A: You need help from professionals. Please go to your guidance counselor immediately and tell her or him what you've told me. The counselor will be required to report this to the authorities who will investigate your father. If you were sexually abused by your father for five years, this isn't a matter of whether your mother "chooses" him, he should be prosecuted and jailed. I hope you have some close relatives you can confide in who will support you through this ordeal.

Q. Family Kissing on the Lips: Hi Prudie, hope you feel better soon! I am expecting my first child soon. My husband's family routinely greets/says goodbye to each with a kiss on the lips. While this is normal for them, it is a completely foreign (and gross!) idea to me as my side of the family does not do this. From the beginning, I have always turned my head to the side and offered my cheek and so far have escaped unscathed from their slobber. However, when my child is born I want to make sure that they do not kiss the baby on the lips. Obviously this behavior transmits many more germs than necessary that a newborn will have no defense to. My husband thinks it's ridiculous to say something to his side about this but I'm getting anxious about it already. Do you think that it is appropriate to want to stop this before it starts, and if so what/how would you say something to them?

A: This is the kind of thing you can talk about with your OB or your pediatrician if you've already got one lined up (which you should). Get a ruling that newborns should not be kissed, especially on the lips. Their immune systems are not up to speed and they need to be protected from all these awful winter viruses. It's also a good idea to keep your baby from getting a herpes infection. You can even ask for some written material on this you can hand out if you feel you'll be intimidated in speaking out to your in-laws about their keeping their lips buttoned.

Q. Re: For Frightened: I agree with Dear Prudence—you need someone who has experience with your situation (because you aren't the only one that this has happened to). I'd suggest calling the Sexual Assault Hotline: 1-800-656-HOPE (4673). They can give suggestions or just listen and let you be anonymous until you're ready.

A: Thank you, good idea. Yes, this girl needs some wise support.

Q. Didn't Wait: My fiancé and I met when we were 15 and have been dating for six years now. We're planning our wedding for later this year. My parents and I have always been very close and when I first began dating had a long talk about waiting for marriage to have sex. I felt like it was the right thing for me to do and did wait. In fact, my fiancé and I waited four years before we did have sex. When we did take that step, we had a serious discussion and decided we truly did love each other and felt comfortable enough to do it. My problem is that my parents are so proud that we had decided to wait until marriage and tell me that all the time. I feel horrible for deceiving them, but am not sure if it's worth busting their bubble, or even how much of their business it is. Should I keep this to myself or be honest?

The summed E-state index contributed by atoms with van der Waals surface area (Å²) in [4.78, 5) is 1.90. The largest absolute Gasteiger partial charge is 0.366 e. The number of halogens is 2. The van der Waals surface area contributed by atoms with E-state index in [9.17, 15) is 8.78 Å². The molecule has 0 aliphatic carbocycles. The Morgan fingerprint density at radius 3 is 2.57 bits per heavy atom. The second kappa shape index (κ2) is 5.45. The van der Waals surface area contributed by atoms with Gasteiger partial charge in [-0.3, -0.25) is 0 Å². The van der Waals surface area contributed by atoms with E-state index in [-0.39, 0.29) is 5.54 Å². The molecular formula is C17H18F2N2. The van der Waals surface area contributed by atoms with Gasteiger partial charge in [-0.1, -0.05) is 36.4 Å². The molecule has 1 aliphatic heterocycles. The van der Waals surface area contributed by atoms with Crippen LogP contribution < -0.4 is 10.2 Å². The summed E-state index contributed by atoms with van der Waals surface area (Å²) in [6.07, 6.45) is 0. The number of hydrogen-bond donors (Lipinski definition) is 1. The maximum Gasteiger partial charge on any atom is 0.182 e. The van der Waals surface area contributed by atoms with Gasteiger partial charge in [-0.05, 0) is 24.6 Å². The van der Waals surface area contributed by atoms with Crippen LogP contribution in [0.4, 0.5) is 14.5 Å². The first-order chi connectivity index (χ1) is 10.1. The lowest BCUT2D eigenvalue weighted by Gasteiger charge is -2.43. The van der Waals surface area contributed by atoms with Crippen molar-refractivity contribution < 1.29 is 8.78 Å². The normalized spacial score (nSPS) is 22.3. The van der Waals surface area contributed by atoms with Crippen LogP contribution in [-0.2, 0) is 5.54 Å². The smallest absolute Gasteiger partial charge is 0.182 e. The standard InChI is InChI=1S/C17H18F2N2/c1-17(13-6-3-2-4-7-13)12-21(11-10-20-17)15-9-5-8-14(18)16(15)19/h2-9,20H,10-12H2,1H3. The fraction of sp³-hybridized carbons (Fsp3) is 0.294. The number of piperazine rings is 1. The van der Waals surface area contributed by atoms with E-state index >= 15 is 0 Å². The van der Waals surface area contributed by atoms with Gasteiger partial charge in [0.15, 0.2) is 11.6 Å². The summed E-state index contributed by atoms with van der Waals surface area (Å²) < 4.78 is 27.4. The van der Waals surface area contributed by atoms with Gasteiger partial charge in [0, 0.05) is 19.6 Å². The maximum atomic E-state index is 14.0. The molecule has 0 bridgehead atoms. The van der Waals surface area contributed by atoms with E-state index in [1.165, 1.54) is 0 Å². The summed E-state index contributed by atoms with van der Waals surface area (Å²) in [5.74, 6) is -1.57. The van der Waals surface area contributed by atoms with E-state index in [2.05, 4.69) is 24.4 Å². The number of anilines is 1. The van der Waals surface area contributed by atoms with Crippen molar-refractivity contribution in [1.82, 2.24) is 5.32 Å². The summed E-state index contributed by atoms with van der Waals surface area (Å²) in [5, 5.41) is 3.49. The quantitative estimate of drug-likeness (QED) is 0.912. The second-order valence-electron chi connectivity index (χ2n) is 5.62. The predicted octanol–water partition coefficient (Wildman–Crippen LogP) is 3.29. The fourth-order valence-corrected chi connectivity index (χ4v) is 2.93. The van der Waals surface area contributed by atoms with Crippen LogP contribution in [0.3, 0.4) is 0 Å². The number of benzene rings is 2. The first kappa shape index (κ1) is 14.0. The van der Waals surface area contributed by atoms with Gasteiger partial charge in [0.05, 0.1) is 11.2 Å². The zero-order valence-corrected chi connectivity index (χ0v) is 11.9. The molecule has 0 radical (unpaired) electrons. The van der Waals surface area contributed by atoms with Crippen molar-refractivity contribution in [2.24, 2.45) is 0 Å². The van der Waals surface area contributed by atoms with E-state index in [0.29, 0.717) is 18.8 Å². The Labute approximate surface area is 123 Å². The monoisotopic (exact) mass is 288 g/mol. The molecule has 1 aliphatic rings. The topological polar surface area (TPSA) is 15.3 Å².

A: I can't imagine marrying someone without taking this kind of test drive, so good for you. You and your fiancé are both adults and your sex life is not your parents' business. Since in your parents' minds you're on track to have the cherry popped later this year, there doesn't seem to be any reason to go popping their bubble. But you also need to end this silly conversation. The next time they bring up your virginity just tell them you have become uncomfortable with the frequent references to your sexuality and you want to put this subject off limits.

Q. Parents Not Listening: I'm an adult child home for the holidays. A frequent argument I have always had with my parents is that they don't like to wear seat belts in the car. They always say things like, "We didn't wear them as kids, and we're fine" and "We're good drivers, so it's OK" and even "I don't have to wear one if I sit in the back." I've shown them videos of both crash test dummies and people being thrown around and gravely injured in crashes without seatbelts, to no avail. The only time they do wear them is when they drive my old car, which beeps if you don't plug in, but they each have another car they prefer. I've tried making agreements—when I was a teenager, I promised to wear a helmet (they didn't hold up their end), and now I've promised to use proper table manners (and they still haven't held up, and I'm 25 and think my manners are just fine). How do I make them—sane, rational, and generally very healthy people—understand that this is a dangerous and worrisome behavior?

A: You could tell them about my father. He didn't believe in seatbelts either. Then an old lady ran a stop sign into his car and his head went into the windshield. It caused a stroke, which led to a long, sad decline. However, people who don't want to wear seatbelts seem for whatever reason beyond the help of rational argument. What you can do is absolutely refuse to get in the car with them unless they're buckled up. Beyond that you have to accept that some people for some reason have a self-destructive streak and in their case there doesn't seem to be anything you can do.

Q. Re: Mom's Makeup: Buy your mom a lighted, magnifying mirror. I'm only 50, but my ability to see what my face really looks like has really diminished—I can't function without mine!